Trump’s North Korea Win Flies Under Media’s Radar

President Donald Trump’s administration scored a political win this past week, as his administration, via Secretary of State Rex Tillerson, negotiated the return of American Otto Warmbier, a North Korean prisoner of war.

Warmbier, then a student at the University of Virginia, had been detained since early 2016 for allegedly trying to steal a propaganda poster from the country.

The news wasn’t all celebratory, however. Warmbier is essentially in a vegetative state, which the North Korean government attributed to botulism and sleep medication that together induced a comatose state.

Despite the inherent accomplishment of bringing an American detainee back to U.S. soil, further developments on the potential Russia scandal — including congressional testimony this week from Attorney General Jeff Sessions — dominated the headlines instead.

Trump’s administration has recently faced increased scrutiny from the media due to a possible and — according to Trump himself, ongoing — Russia investigation:

In November 2014, then-President Barack Obama negotiated the release of what were then the last and only two detainees in North Korean custody. Matthew Miller and Kenneth Bae both were freed and sent home to the United States.

Although former Director of National Intelligence James Clapper handled those negotiations rather than the State Department, their return received much more universal acclaim than the Trump administration’s feat.

But what may come as a bigger surprise is the Trump administration’s lack of acknowledgement concerning Warmbier’s return. Former Vice President Joe Biden tweeted about Miller and Bae’s release at the time, while Trump has simply retweeted a tweet from his son, Donald Jr., that contrasts Obama’s inaction with his administration’s result.

Former NBA star Dennis Rodman’s concurrent visit to North Korea — his fourth in the last several years — received as much, if not more, media attention than Trump’s role in Warmbier’s release. And the visit, as has since been reported, was uneventful at best.

It all begs the question: Why is Trump’s biggest universal foreign policy accomplishment to date flying under the radar?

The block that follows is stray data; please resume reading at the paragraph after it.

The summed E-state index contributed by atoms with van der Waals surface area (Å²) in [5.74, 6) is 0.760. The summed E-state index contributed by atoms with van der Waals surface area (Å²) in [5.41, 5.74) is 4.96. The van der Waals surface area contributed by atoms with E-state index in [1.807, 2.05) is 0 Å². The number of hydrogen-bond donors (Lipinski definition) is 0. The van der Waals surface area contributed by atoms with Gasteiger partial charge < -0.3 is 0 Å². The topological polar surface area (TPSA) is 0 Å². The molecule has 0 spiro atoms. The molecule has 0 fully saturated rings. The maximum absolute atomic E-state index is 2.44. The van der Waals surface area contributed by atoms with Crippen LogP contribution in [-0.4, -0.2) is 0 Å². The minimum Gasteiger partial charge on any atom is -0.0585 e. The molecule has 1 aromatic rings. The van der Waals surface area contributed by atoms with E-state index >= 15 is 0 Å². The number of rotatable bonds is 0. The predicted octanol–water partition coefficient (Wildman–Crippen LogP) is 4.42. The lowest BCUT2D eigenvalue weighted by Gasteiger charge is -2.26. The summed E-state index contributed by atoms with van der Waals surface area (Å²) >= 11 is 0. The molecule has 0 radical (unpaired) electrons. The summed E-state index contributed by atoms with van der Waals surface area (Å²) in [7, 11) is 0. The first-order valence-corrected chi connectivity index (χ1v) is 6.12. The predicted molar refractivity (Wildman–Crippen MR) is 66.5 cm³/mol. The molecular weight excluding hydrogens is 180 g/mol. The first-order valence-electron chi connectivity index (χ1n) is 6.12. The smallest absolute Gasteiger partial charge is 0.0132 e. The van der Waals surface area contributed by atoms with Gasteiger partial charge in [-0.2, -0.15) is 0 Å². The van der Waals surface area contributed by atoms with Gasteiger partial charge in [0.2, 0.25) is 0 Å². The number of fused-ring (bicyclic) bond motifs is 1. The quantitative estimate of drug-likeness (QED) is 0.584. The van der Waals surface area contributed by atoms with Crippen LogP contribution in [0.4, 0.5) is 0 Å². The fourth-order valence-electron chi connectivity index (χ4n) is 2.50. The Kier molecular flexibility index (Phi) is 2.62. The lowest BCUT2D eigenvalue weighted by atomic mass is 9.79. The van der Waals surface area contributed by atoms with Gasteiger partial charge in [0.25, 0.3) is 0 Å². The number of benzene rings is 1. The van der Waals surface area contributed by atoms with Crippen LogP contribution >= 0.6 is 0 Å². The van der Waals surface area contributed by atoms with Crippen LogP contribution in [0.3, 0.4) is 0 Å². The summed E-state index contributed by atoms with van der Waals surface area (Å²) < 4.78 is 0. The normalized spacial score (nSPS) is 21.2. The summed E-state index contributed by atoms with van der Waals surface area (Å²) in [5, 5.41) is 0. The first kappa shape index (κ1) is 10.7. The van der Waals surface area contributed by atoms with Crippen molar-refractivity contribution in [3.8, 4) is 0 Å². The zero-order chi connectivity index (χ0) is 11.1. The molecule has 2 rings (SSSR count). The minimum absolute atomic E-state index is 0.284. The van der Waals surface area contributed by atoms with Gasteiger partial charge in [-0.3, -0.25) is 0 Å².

In a speech in Miami, Trump offered some congratulations to himself and his administration. As the Washington Examiner reported, Trump had this to say about his role in bringing Warmbier home:

“I’m so glad Secretary of State Rex Tillerson and I, along with a very talented team, were able to get Otto Warmbier back with his parents. What’s happened to him is a truly terrible thing, but at least the ones who love him so much can now take care of him and be with him.”

Trump may have also stumbled into bad timing. This past week saw Sessions’ testimony, Trump’s admission to being investigated and a shooting that saw Republican Majority Whip Steve Scalise (R-LA), and four others wounded in a shooting in Alexandria, Va.

It may have been a rare occurrence to see Trump take the limelight off himself, but the shooting in particular shifted the focus to those injured and the gunman who shot at a congressional baseball practice.

What did help Trump’s case is that Warmbier’s parents took a moment to thank the president in a press conference in Cincinnati. He further used the opportunity to criticize Obama for not doing more to bring Warmbier home.

The difference is interesting in that Obama’s role in bringing home the two detained citizens was not explicitly made political. Trump did not make this incident political either, though he also has not denounced Warmbier’s father arguably politicizing his son’s release.

After alleging that he contacted Secretary of State John Kerry and unnamed congressmen and women, Warmbier’s father says he was told to “stay quiet” to keep relations with North Korea stable. He further said the “results speak for themselves” when asked whether the Obama administration could have done more for his son, which painted more of an anti-Democrat tone in contrast with his praise for President Trump.

Soon after Obama helped bring back detainees, his approval rating stood at 48 percent in a Gallup poll. While the news is still fresh for Trump, his most recent Gallup approval rating comes in at 39 percent.

There may be too many other stories playing out simultaneously for this achievement to results in an approval ratings hike for Trump.

In fairness to Trump, Obama’s approval rating in late 2014 may or may not have had anything to do with his role in bringing back Miller and Bae from North Korea. And Trump on Sunday tweeted that his approval rating in a Rasmussen poll has come in at 50 percent:

Despite Trump’s excitement over the latest Rasmussen poll, most other polls still have Trump in the high 30s of percent in terms of favorability.

Trump certainly has more on his plate at the moment with the Russia controversy than Obama did in 2014 to offset a political victory like this. But approval ratings and the news cycle will remain worth paying attention to to see if the president can ride this win into tangible political gains.

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